Competition Drives UC Merced Recycling Efforts
There’s no doubt that UC Merced is committed to sustainability. Dining Services serves takeout items in corn-based plastic and recycled containers, most departments use recycled copy paper, there is a university compost pile and most campus buildings have received environmental certification ratings.
But what may come as a surprise is how competitive UC Merced is about its green-living programs. In fact, UC Merced is in the midst of competition right now. For the second year in a row, the university is competing in Recyclemania. The friendly competition bills itself as a benchmarking tool for universities to promote waste reduction.
The 10-week contest includes two weeks of trials before eight weeks of actual competition. Schools report recycling and waste data weekly, the results of which are ranked. Categories include the amount of recyclables per capita, total recyclables, trash per capita and recycling rate.
UC Merced is competing against 337 other schools. UC Merced student recycling coordinator Emily DeCremer says UC Merced is doing great, ranking in the top 50 percent.
“I think people really like competitions,” the psychology major said. “What excites me most is seeing others so excited. We’re doing better than Harvard in some categories.”
Official competition began Feb. 1, and DeCremer is the one who reports UC Merced’s data for the contest. Though the first official results get reported today, she assures the campus community that it’s not too late to make changes to boost UC Merced’s standings before the contest ends March 28.
Students who live on campus can help the most by putting recyclables in the proper bins in the housing complex. Everyone – students, faculty and staff – can help out by reducing their waste.
“Don’t use takeout containers at the Dining Commons,” she advises. “Bring a coffee mug or cup from home to refill with drinks throughout the day.”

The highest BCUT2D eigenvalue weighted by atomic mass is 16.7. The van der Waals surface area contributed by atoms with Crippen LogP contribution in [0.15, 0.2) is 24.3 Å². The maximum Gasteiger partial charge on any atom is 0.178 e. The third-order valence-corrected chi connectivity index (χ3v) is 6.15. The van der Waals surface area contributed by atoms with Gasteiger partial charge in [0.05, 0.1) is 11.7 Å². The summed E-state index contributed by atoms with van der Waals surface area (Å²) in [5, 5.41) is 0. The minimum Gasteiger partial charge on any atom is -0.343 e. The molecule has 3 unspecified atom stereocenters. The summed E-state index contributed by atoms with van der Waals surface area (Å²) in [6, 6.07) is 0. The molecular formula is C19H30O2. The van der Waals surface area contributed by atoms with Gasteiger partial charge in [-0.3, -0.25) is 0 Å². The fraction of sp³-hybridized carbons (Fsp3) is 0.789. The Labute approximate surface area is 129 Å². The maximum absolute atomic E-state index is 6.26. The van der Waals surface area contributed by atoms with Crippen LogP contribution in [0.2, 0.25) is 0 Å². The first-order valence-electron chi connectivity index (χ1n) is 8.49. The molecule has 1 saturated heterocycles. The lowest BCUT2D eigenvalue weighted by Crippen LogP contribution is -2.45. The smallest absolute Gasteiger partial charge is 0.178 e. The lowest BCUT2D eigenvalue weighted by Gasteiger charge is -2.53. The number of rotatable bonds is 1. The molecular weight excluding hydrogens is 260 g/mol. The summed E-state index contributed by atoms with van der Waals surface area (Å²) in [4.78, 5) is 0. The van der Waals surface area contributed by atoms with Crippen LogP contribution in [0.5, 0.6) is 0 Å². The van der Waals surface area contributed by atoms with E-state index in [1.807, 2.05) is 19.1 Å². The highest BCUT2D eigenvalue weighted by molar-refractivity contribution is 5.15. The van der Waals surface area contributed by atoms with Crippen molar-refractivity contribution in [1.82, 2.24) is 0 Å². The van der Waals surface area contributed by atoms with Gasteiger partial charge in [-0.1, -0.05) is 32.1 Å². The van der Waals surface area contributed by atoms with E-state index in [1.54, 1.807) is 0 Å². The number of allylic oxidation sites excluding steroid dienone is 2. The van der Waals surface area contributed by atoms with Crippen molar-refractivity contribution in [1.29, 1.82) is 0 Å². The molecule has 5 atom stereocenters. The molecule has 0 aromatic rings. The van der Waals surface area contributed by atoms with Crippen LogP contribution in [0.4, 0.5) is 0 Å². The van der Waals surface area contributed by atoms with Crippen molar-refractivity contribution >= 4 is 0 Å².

However, DeCremer also warns against cheating. Those who live off campus can’t bring their recyclables to campus to boost the count.
“The point of the contest is to encourage people to increase what they recycle and reduce what they throw away while on campus.”
DeCremer, a graduating senior, has been passionate about recycling since she set foot on campus as a freshman.
“I grew up in the desert,” she said. “Conservation of resources is what we live and breathe there. It just made sense to continue that effort when I came here.”
More than continue those efforts, DeCremer can be credited with creating much of the UC Merced Recycling Program, which falls under the purview of Facilities Management. Seniors Dannique Aalbu and Cecilia Arredondo work with DeCremer to ensure campus recycling goals are met.
“Our program would not be as effective as it is were it not for Dannique and Cecilia’s efforts,” DeCremer said, adding that they’ve helped her create a legacy of sustainability at UC Merced long after they move on to the professional world.
DeCremer takes that step in May, when she graduates. She plans to enter the workforce in a field related to green practices. And if you think that conflicts with her major, you’re wrong.
“Recycling and green thinking are behaviors,” she points out. “And in psychology, we learn to observe and alter behavior. It’s the perfect background for what’s become my professional focus.”